Helping CIPD support their members


For much of the last nine months I’ve been saying to people “I’m working on this amazing project, but I can’t tell you much about it at the moment”. Well, I’m pleased to say that now I can talk about it!

Yesterday the CIPD launched eight FREE online courses – exclusively for their members – based on the eight core behaviours of the new Profession Map!

My colleagues and I at Skills Journey have been working with the amazing team at CIPD to design and develop these courses. We’ve been writing content, creating graphics as well as planning, shooting and editing a lot of videos – with some incredibly talented presenters and subject experts.

Everything has been beautifully assembled by the team at CIPD. Take a look –

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Tips for creating learning scenarios

Recently, Bryan Jones from eLearningArt invited me and 59 other eLearning people to share their single best tip for creating effective eLearning scenarios. The post is now live, and you can check it out here: 13 eLearning Scenario Tips that 60 Experts Agree On

He asked everyone this question:

What’s your #1 tip for creating effective eLearning scenarios?

And, here’s how I responded:

Our scenarios must be realistic but focused on the desired learning outcome.

Scenarios need to be challenging. The learner must have the chance to guide the scenario to an appropriate outcome—and to do so by making choices that require thought. It shouldn’t be easy.

In real life, situations are messy, and we juggle lots of things at the same time. Our scenarios must be realistic but focused on the desired learning outcome. Don’t include other things that might be going on if they aren’t critical to that outcome.

It needs to be authentic and believable. We’ll lose our audience if they can’t picture themselves in the situation.

If you want to see a summary of all 60 tips, you can check out the embedded YouTube video below:


Or visit the full scenario tips post to see all the detailed responses.

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Who should own your learning platform?

This week I’ve been running a workshop in which we looked at all aspects of digital learning design. Over lunch, one of the delegates asked who I thought was the right person in an organisation to own the LMS (or VLE, or other learning platform).

Various possibilities were suggested by the group, including Learning and Development, IT, producers of learning content or some combination of the three.

Before I suggest an answer, I have to say I would definitely reject any option which involved shared ownership. While I would agree that there are various groups of stakeholders whose views should be considered, that does not merit having a stake in the ownership of the platform. Any effort to split ownership is more likely to stifle progress than encourage it.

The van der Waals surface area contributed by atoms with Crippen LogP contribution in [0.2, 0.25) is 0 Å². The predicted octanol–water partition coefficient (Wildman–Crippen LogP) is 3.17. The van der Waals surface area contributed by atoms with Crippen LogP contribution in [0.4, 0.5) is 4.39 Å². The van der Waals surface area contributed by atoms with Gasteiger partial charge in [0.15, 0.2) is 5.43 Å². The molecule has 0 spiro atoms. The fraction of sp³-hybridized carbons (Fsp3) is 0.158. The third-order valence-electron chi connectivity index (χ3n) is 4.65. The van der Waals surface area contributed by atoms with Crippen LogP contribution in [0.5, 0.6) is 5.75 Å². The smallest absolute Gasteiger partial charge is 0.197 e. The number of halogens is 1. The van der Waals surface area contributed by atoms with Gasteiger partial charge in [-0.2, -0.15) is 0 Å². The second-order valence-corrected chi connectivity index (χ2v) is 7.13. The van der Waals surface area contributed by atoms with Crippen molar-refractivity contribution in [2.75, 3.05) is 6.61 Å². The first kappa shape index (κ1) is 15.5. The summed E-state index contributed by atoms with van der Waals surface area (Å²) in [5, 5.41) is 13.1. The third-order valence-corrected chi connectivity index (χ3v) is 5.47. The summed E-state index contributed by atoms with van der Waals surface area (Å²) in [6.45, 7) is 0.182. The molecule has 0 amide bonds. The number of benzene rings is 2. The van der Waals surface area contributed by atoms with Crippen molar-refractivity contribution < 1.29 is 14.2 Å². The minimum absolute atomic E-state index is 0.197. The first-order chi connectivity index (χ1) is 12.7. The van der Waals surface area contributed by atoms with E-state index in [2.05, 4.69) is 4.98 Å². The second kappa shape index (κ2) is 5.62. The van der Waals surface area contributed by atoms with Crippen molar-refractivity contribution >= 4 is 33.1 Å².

It’s very clear to me who should own any learning platform, although I have no strong views about which department that should be.

For me, the ownership of any platform can only lie with whoever has ownership for supporting those people who use that platform. That is whoever provides the first line of support for learners – who is it that answers their calls and emails?

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Dropping the Tech Giants

There was a nice simple interactive article published in the New York Times last week titled Which Tech Giant Would You Drop? It links to a much more in depth piece on how our lives are increasingly dominated by five tech giants – Alphabet (Google), Apple, Microsoft, Facebook and Amazon.

It then poses one simple question – if you were forced to, in what order would you give up these companies?

Here is my answer:

  1. Facebook – This is simple because I’ve already done it. I’ve never used Instagram, didn’t find Whatsapp useful and deleted my Facebook account earlier this year. I don’t miss it at all.
  2. Amazon – Although this global market place is convenient, it doesn’t offer me anything that I can’t get elsewhere. I wouldn’t miss the shopping side too much and I definitely wouldn’t miss Amazon Video (what they offer is of little interest to me). That said, I would miss my Kindle.
  3. Alphabet/Google – I don’t use as many Google services as I used to, but some are just that much better than their competitors that they are hard to give up. No other mapping service comes close to Google Maps  for accuracy, and although I prefer Vimeo, I find more useful content on YouTube. My default search engine is Duck Duck Go, but  some times I still need to use Google to get more relevant results.
  4. Microsoft – The giant from Redmond would be hard to do without. I continue to use some software that only runs on Windows. I also use Office every single working day, because it is the tool that all of my clients use.
  5. Apple – I’ve used Apple products for more than a decade and although I’ve been less impressed with them more recently than I used to be, their products are so embedded in my work and personal life that they would be incredibly difficult to replace.  Although I could replace all of the Apple products and services I use (and I have considered this), the almost seamless integration between everything is just too useful.  There are also some Mac and iOS apps that have no alternatives of equal quality on other platforms. I’m thinking of apps like Ulysses, Alfred and DevonThink.

This was an interesting exercise that made me realise a few things. Although I’d been on Facebook for nearly ten years, leaving was incredibly easy and I haven’t missed it once. I’ve used services from Amazon and Google pretty much by default, and have only recently taken the time to think about the value that I get from them and the cost of that.